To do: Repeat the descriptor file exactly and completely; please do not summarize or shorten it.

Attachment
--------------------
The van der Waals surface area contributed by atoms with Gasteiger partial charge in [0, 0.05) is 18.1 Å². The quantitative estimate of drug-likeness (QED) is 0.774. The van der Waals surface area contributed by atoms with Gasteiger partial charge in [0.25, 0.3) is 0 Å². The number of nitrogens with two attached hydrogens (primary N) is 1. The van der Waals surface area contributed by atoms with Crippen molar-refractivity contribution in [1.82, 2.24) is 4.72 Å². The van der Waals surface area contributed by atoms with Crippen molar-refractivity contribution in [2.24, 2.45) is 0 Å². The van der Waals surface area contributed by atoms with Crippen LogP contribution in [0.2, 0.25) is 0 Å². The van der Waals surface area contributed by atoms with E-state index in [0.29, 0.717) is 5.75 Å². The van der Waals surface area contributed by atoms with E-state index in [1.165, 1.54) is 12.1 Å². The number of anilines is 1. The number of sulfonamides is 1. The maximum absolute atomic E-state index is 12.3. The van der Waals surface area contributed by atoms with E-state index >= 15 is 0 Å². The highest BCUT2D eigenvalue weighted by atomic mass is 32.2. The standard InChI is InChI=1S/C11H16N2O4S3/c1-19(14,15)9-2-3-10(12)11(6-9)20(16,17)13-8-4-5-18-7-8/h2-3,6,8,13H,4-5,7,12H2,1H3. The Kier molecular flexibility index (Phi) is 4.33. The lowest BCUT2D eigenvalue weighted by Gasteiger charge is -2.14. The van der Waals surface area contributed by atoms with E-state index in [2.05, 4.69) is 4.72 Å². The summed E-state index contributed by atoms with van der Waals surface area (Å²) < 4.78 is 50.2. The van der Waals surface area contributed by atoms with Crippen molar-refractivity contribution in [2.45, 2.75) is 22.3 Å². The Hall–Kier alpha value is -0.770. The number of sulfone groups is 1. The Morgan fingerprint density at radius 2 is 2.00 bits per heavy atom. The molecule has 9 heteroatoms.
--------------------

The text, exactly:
The van der Waals surface area contributed by atoms with Gasteiger partial charge in [0, 0.05) is 18.1 Å². The quantitative estimate of drug-likeness (QED) is 0.774. The van der Waals surface area contributed by atoms with Gasteiger partial charge in [0.25, 0.3) is 0 Å². The number of nitrogens with two attached hydrogens (primary N) is 1. The van der Waals surface area contributed by atoms with Crippen molar-refractivity contribution in [1.82, 2.24) is 4.72 Å². The van der Waals surface area contributed by atoms with Crippen molar-refractivity contribution in [2.24, 2.45) is 0 Å². The van der Waals surface area contributed by atoms with Crippen LogP contribution in [0.2, 0.25) is 0 Å². The van der Waals surface area contributed by atoms with E-state index in [0.29, 0.717) is 5.75 Å². The van der Waals surface area contributed by atoms with E-state index in [1.165, 1.54) is 12.1 Å². The number of anilines is 1. The number of sulfonamides is 1. The maximum absolute atomic E-state index is 12.3. The van der Waals surface area contributed by atoms with E-state index >= 15 is 0 Å². The highest BCUT2D eigenvalue weighted by atomic mass is 32.2. The standard InChI is InChI=1S/C11H16N2O4S3/c1-19(14,15)9-2-3-10(12)11(6-9)20(16,17)13-8-4-5-18-7-8/h2-3,6,8,13H,4-5,7,12H2,1H3. The Kier molecular flexibility index (Phi) is 4.33. The lowest BCUT2D eigenvalue weighted by Gasteiger charge is -2.14. The van der Waals surface area contributed by atoms with E-state index in [2.05, 4.69) is 4.72 Å². The summed E-state index contributed by atoms with van der Waals surface area (Å²) < 4.78 is 50.2. The van der Waals surface area contributed by atoms with Crippen molar-refractivity contribution in [2.45, 2.75) is 22.3 Å². The Hall–Kier alpha value is -0.770. The number of sulfone groups is 1. The Morgan fingerprint density at radius 2 is 2.00 bits per heavy atom. The molecule has 9 heteroatoms.